Dialogue

Vocabulary

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Lesson Transcript

Welcome to learn Japanese grammar absolute beginner. In this video series, you learn basic Japanese grammar patterns and phrases through easy to follow audio and visual cues. Here is what we will cover in this lesson.
Ready?
Let’s get started.
Noami:
これは古いです。 (Kore wa furui desu.)
Naomi:
In Japanese, there are two types of adjectives, i-adjectives and na-adjectives.
Peter:
In the phrase, an old pen, old is the adjective. In Japanese as well, adjectives can precede nouns. When i-adjectives precede nouns, i-adjectives come directly before the noun just as in English.
Naomi:
Old is 古い (furui), pen is ペン (pen), so old pen is 古いペン (furui pen)
Peter:
Now adjectives don’t only come before nouns, they can also come in the predicate. Naomi-sensei, how do you say this is old?
Naomi:
これは古いです。 (Kore wa furui desu.)
Peter:
Let’s break down this sentence.
Naomi:
これ (kore)
Peter:
This.
Naomi:
は (wa)
Peter:
Topic marking particle meaning as for.
Naomi:
古い (furui)
Peter:
Old.
Naomi:
です (desu)
Peter:
Formal form of the copula is, am, are.
So literally this old is. Of course, the sentence means this is old.
Naomi:
古い (furui) is an i-adjective and this is its dictionary form.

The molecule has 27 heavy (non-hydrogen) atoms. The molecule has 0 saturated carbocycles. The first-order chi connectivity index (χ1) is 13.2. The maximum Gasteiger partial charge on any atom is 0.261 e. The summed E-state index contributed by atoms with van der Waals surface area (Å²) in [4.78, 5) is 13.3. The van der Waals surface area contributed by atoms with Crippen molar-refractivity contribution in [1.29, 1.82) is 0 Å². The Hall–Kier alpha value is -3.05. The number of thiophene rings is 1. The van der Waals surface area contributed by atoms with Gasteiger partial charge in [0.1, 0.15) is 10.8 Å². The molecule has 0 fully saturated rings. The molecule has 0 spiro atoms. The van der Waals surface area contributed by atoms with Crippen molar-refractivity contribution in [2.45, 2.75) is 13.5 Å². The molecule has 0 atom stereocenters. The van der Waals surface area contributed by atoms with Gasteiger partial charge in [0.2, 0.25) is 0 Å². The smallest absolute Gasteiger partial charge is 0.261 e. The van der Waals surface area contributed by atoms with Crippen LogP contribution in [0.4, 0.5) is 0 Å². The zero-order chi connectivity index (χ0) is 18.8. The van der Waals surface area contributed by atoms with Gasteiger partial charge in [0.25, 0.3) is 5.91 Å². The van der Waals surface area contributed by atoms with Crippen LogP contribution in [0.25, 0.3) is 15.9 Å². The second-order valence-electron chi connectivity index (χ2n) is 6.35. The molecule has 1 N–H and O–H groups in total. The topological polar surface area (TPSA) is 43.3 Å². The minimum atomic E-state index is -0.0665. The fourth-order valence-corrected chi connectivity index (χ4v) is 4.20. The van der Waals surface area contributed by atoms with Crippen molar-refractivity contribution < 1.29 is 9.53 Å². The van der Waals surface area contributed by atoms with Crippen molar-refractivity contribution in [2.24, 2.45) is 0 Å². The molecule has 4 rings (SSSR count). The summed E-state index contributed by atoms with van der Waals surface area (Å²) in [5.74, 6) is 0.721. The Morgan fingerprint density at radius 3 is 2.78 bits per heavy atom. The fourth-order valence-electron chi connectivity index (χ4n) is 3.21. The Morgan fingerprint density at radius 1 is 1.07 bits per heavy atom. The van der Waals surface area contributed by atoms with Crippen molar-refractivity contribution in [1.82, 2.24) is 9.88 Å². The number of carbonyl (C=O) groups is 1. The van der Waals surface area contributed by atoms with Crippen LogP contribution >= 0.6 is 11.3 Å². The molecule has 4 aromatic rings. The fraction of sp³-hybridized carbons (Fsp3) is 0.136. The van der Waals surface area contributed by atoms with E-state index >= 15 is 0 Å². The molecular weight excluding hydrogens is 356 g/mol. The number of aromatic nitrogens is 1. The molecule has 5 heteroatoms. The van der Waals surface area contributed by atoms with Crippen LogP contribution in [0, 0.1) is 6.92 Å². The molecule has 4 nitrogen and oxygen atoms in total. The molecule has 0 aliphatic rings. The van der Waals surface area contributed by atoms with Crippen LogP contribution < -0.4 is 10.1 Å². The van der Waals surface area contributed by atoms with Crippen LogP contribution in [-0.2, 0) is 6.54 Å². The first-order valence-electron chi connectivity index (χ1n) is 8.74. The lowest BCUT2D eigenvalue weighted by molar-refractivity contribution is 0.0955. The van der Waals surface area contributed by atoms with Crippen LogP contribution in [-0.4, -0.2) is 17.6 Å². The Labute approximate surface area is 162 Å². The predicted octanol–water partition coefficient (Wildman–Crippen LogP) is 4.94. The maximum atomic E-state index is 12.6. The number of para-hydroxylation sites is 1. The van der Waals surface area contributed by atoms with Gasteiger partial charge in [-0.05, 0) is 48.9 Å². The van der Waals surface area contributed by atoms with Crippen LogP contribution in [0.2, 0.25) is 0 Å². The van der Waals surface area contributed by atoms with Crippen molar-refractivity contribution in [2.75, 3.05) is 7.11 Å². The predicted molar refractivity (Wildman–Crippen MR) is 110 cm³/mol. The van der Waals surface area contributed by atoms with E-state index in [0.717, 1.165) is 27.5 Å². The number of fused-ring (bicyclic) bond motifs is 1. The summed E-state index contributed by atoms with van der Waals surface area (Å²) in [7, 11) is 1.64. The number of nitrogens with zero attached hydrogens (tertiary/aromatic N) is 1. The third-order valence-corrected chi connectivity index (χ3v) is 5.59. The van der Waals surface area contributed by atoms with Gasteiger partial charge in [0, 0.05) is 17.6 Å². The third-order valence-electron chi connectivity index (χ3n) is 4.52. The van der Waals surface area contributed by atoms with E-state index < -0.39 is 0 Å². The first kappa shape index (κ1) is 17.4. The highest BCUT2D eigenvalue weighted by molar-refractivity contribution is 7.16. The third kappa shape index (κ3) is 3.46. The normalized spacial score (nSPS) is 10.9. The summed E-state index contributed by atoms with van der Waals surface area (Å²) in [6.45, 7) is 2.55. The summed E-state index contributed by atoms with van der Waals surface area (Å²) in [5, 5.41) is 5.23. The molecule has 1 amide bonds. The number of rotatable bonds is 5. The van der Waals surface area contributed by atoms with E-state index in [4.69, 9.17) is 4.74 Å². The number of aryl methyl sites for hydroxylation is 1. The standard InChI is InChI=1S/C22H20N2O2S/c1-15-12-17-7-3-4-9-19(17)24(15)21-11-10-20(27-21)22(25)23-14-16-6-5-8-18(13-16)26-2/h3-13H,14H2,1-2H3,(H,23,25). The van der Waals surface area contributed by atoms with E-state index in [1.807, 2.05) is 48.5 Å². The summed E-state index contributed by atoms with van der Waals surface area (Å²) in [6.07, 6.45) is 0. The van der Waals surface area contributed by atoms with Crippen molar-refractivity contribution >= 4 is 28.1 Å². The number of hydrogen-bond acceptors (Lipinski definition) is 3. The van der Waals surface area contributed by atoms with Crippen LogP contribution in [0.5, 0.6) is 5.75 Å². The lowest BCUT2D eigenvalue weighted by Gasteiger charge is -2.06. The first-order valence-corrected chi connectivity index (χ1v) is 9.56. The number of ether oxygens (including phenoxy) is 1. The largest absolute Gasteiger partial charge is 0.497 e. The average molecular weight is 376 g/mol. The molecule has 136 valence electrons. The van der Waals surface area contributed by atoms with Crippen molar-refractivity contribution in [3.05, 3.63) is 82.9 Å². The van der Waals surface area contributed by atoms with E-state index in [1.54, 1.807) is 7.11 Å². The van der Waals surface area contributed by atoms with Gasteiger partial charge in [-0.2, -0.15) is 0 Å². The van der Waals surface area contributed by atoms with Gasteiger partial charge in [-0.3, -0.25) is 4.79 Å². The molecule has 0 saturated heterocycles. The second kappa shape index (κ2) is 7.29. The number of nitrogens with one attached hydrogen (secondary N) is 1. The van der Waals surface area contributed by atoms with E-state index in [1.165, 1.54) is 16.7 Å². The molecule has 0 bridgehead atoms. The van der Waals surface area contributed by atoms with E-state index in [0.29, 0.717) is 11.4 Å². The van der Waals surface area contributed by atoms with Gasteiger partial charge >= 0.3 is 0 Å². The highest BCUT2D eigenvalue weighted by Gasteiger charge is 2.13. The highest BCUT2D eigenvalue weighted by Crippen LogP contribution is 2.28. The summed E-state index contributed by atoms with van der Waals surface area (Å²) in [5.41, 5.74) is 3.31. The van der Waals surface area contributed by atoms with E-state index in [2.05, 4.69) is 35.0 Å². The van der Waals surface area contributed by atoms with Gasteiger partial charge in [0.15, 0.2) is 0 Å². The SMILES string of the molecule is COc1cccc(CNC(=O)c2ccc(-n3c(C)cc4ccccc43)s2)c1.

Peter:
Now let us introduce some i-adjectives and review their usage.
Naomi:
おいしい (oishii)
Peter:
Delicious, tasty.
Naomi:
おいしいチョコレート (oishii chokorēto)
Peter:
Delicious chocolate.
Naomi:
チョコレートはおいしいです。 (Chokorēto wa oishii desu.)
Peter:
Chocolate is delicious. Can you give us one more example?
Naomi:
はやい (hayai)
Peter:
Fast.
Naomi:
車 (kuruma) is car. So,
はやい車 (hayai kuruma) would be
Peter:
Fast car.
Naomi:
車ははやいです。 (Kuruma wa hayai desu.)
Peter:
Cars are fast.
Notice how the dictionary form of i-adjectives end with the i-syllable.
これは古いです。 (Kore wa furui desu.)
私はひまです。 (Watashi wa hima desu.)
In Japanese, there are two types of adjectives i-adjectives and na-adjectives.
Peter:
When i-adjectives precede nouns, i-adjectives come directly before the noun. Na-adjectives, however, when they come before a noun, na is inserted between the adjective and the noun. Naomi-sensei, how do you say a special pen in Japanese?
Naomi:
Special is 特別 (tokubetsu) Special pen is 特別なペン (tokubetsu na pen)
Peter:
That’s why this type of adjective is called a na-adjective. Now adjectives don’t only come before nouns, they can also come in the predicate.
Naomi:
Right.
Peter:
Naomi-sensei, how do you say this is special?
Naomi:
これは特別です。 (Kore wa tokubetsu desu.)
Peter:
Remember that 特別 (tokubetsu) means special and it’s a na-adjective. Next let’s introduce some na-adjectives and review their usage. First we have
Naomi:
静か (shizuka)
Peter:
Quiet.
Naomi:
静かな車 (shizuka na kuruma)
Peter:
Quiet car.
When na-adjectives come before a noun, na has to be added to the dictionary form.
Naomi:
How about this sentence
東京は静かです。 (Tōkyō wa shizuka desu.)
Peter:
Tokyo is quiet.
Here Shizuka, the na-adjective is used in a sentence but we don’t have the na. That’s because it doesn’t preceed a noun.
Naomi:
Right.
Peter:
Can you give us one more example?
Naomi:
ひま (hima)
Peter:
Free as in free time.
Naomi:
日 (hi) is day. So ひまな日 (hima na hi) would be
Peter:
Free day, a day where you have nothing to do. Na is inserted between the adjective and the noun.
Naomi:
ひまな日 (hima na hi) How about this sentence? 私 (watashi) is I. So 私はひまです。 (Watashi wa hima desu.)